• Assessment of Mercer University Students' perceptions and Attitudes about the University's Sudden transfer to the Total Online Learning Environment due to COVID-19 Pandemic

      Ramadan, Awatef A. Ben (2021)
      The study investigator constructed a survey tool to assess and evaluate the students' reactions to the sudden and massive transformation of the Mercer learning environment. Study Aims: To assess Atlanta College of Professional Advancement students' perceptions and attitudes about the sudden transfer to the total online learning environment due to the COVID-19 pandemic. The results of this study are expected to: � Collect relevant and robust evidence on the massive and sudden transformation's influence on our students. Therefore, we could help our leaders and policymakers plan, tweak, and issue effective and efficient evidence-based policies and interventions that suit our students' preferences and expectations now and help them prepare and control similar crises in the future. The students' opinions, attitudes, and perceptions are important for us to be sure that we are meeting their expectations, enabling them to attain their courses' learning objectives, and serving them smoothly and efficiently throughout this health crisis. Study design: A cross-sectional descriptive study targeted all undergraduate and graduate students of Atlanta College of Professional Advancement, used an online self-administered survey. Survey: It is a structured questionnaire with closed-ended questions. The study tool composed of 54 structured questions. Data Analysis: The survey link has been disseminated through mercer emails to the participants. The survey has published from March 24, 2021 to the present. In this poster, we present the results that we retrieved from the survey monkey's results link from March 24 to April 1, 2021.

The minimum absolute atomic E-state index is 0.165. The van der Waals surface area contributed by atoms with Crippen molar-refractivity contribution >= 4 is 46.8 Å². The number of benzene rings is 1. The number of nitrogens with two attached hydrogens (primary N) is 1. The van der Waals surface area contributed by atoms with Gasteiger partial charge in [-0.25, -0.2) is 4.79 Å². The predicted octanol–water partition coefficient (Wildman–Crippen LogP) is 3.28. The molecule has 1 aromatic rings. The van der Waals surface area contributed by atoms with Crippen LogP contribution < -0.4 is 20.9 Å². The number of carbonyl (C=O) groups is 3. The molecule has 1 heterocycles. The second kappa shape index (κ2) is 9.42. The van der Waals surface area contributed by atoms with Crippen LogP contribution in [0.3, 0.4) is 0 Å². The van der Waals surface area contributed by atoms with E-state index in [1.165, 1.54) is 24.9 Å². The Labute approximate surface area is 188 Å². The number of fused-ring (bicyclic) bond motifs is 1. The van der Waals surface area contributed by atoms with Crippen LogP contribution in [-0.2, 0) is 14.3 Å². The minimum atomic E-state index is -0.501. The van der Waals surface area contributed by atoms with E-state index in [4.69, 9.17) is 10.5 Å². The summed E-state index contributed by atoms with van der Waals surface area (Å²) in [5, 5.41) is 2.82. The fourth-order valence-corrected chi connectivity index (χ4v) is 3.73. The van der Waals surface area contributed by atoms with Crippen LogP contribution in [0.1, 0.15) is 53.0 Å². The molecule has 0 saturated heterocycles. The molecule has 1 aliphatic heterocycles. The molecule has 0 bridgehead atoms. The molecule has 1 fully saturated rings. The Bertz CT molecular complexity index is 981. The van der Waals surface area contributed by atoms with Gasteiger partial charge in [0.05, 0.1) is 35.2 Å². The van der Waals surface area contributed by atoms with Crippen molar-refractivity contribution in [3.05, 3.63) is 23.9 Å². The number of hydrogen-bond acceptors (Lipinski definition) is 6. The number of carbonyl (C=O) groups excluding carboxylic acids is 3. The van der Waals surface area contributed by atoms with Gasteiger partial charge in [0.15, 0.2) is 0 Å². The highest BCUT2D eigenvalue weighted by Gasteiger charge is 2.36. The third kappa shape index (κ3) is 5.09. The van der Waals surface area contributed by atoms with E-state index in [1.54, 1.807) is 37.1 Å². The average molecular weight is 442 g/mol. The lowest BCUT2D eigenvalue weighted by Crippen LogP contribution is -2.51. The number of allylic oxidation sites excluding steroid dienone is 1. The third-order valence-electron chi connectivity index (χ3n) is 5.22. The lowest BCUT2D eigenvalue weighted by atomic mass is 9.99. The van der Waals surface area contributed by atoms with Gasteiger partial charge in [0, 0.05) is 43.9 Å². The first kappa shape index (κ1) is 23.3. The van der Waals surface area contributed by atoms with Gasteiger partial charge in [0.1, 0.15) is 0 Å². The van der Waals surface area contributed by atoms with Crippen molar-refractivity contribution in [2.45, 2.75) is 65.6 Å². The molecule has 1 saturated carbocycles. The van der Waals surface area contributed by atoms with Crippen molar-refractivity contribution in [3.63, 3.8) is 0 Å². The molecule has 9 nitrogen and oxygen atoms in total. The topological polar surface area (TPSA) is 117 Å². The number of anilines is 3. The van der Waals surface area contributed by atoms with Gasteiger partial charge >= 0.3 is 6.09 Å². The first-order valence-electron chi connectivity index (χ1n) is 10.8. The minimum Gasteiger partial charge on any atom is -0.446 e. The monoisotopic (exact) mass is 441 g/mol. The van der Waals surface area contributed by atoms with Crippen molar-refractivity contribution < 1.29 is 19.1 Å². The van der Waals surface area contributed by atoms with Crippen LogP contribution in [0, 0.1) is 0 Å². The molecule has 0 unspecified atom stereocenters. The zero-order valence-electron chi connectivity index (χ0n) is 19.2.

• Does the Use of Health Apps to Monitor Hypertension Improve the Knowledge, Attitudes, and Practices of African-Americans towards Hypertension Self- and Active-Management

      Lindsey, Jacquetta; Ramadan, Awatef A. Ben (2021)
      Showcase: Does the Use of Health Apps to Monitor Hypertension Improve the Knowledge, Attitudes, and Practices of African-Americans towards Hypertension Self- and Active-Management First Author: Jacquetta Lindsey Co-author: Awatef Ben Ramadan Background: Despite the many medical advancements available today, cardiovascular disease remains the leading cause of death in the African American community. Hypertension is considered the most modifiable cardiovascular disease, and African Americans are disproportionately affected by this disease � 43% compared to 28% of White Americans. Study Aim: To determine if the knowledge, attitudes, and practices (KAP) of African Americans towards hypertension self-management and active engagement in the healthcare process improved with the use of a mobile health application to monitor their condition. Methods: Study participants were recruited from community-based resources. Participants first completed a pre-survey to determine their baseline KAP. Next, they downloaded the AVAX Blood Pressure Diary to daily monitor their blood pressure. Lastly, participants completed the post-survey and system user satisfaction (SUS) survey on the blood pressure application. Results: Majority of the participants were women (70%) with 50% on medication for their hypertension. Most of the participants (87.5%) believed that their hypertension was better managed after using the health app. The average SUS score for the hypertension mobile health application was 89.75. Conclusion: It appears that the mobile health application assisted participants with monitoring their blood pressure daily and being aware of changes that needed to be made to improve their self-management.